Sunday, July 09, 2000

Earthquake risk exists in Ohio


Western half of state is second-most active seismic zone in eastern U.S.

By James Hannah
The Associated Press

        ANNA, Ohio — For more than 60 years, Jake Boyer has tried not to wander too far inside large buildings. He likes to be near the doors for quick escape. But who can blame him? In March 1937, Mr. Boyer was sitting in his third-grade classroom when one of the largest earthquakes ever to hit Ohio struck.

        It toppled desks, knocked books off shelves and created a thick cloud of dust from falling plaster.

        “The thing I distinctly remember was the noise. I'll never forget it,” said Mr. Boyer, 72. “It was rumbling. It's hard for me to explain that sound. You don't think it's going to quit.”

        A week later, the largest earthquake recorded in Ohio — magnitude 5.5 — shook Anna in the middle of the night. Chimneys fell over, two churches and the Town Hall were heavily damaged, and what remained of the school was destroyed. Luckily, no one was killed or severely injured.

        Ohio has had at least 120 earthquakes since the Revolutionary War, resulting in damage and injuries. However, many Ohioans give little thought to the risk.

        Laura Yelton, an agent for State Farm Insurance in nearby St. Marys, where an earthquake struck in 1986, said fewer than one-third of her roughly 300 homeowner-insurance policyholders choose earthquake coverage.

        “My general feeling is that most people are like, "Nah, that's not going to happen here,'” Ms. Yelton said.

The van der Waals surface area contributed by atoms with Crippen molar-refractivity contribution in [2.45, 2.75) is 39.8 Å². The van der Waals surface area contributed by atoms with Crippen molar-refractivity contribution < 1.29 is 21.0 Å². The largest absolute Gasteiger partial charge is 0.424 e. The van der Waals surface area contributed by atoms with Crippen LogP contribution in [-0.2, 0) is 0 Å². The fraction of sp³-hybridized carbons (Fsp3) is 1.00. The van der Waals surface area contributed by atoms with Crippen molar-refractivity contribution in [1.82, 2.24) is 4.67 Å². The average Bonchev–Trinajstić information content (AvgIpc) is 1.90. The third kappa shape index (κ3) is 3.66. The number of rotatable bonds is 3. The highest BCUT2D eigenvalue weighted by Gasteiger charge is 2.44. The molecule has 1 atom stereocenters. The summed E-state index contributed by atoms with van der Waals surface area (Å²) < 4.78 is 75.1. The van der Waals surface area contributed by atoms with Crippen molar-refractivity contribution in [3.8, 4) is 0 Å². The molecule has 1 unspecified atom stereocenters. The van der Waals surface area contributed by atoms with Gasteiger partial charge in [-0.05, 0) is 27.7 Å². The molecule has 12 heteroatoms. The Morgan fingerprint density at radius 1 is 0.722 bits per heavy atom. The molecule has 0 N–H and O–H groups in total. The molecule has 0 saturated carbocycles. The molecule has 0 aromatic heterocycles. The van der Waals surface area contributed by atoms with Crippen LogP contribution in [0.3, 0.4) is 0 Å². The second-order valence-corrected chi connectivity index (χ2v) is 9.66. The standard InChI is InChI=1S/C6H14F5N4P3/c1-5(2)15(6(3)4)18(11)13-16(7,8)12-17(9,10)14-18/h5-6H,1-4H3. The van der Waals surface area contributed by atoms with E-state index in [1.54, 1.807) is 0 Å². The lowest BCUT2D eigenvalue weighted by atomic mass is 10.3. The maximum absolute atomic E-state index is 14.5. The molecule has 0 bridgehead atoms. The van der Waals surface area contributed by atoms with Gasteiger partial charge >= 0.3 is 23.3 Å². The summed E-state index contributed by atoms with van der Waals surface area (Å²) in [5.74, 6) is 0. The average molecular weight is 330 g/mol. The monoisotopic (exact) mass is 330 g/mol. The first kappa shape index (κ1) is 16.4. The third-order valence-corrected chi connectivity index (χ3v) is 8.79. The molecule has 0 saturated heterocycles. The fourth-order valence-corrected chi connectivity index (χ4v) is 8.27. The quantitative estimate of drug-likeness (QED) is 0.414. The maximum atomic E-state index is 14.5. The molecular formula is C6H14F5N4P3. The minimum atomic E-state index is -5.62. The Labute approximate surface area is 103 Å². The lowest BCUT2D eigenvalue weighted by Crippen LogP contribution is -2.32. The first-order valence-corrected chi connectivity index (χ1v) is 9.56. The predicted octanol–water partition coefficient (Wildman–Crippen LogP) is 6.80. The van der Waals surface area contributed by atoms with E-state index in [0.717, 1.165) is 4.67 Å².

Most homeowners' insurance policies in Ohio do not automatically provide earthquake protection. In 1998, Ohioans paid $16 million in premiums for earthquake insurance, about $1.40 a year per person, compared with nearly $12 per person or $387 million in California, where the danger is both bigger and better known.

        Because many Midwesterners have not experienced a major earthquake, and there is no regular reminder of the danger, “It's not a real hot button,” said John Griffin of the National Association of Independent Insurers. “They're much more concerned about things like tornadoes, crashed cars, theft and fires.”

        Ohio had very limited monitoring of ground motion for most of the 1990s after the University of Michigan and John Carroll University stopped operating their network of seismographs in the state.

        The Ohio Seismic Network, a chain of 16 earthquake-monitoring stations around the state operated by volunteers, was established in January 1999 with $78,000 from the Federal Emergency Management Agency.

        It is designed to precisely identify the zones of highest risk and to supply information to the public quickly after an earthquake. Coordinator Michael Hansen said the only activity detected so far was a small earthquake east of Cleveland last year.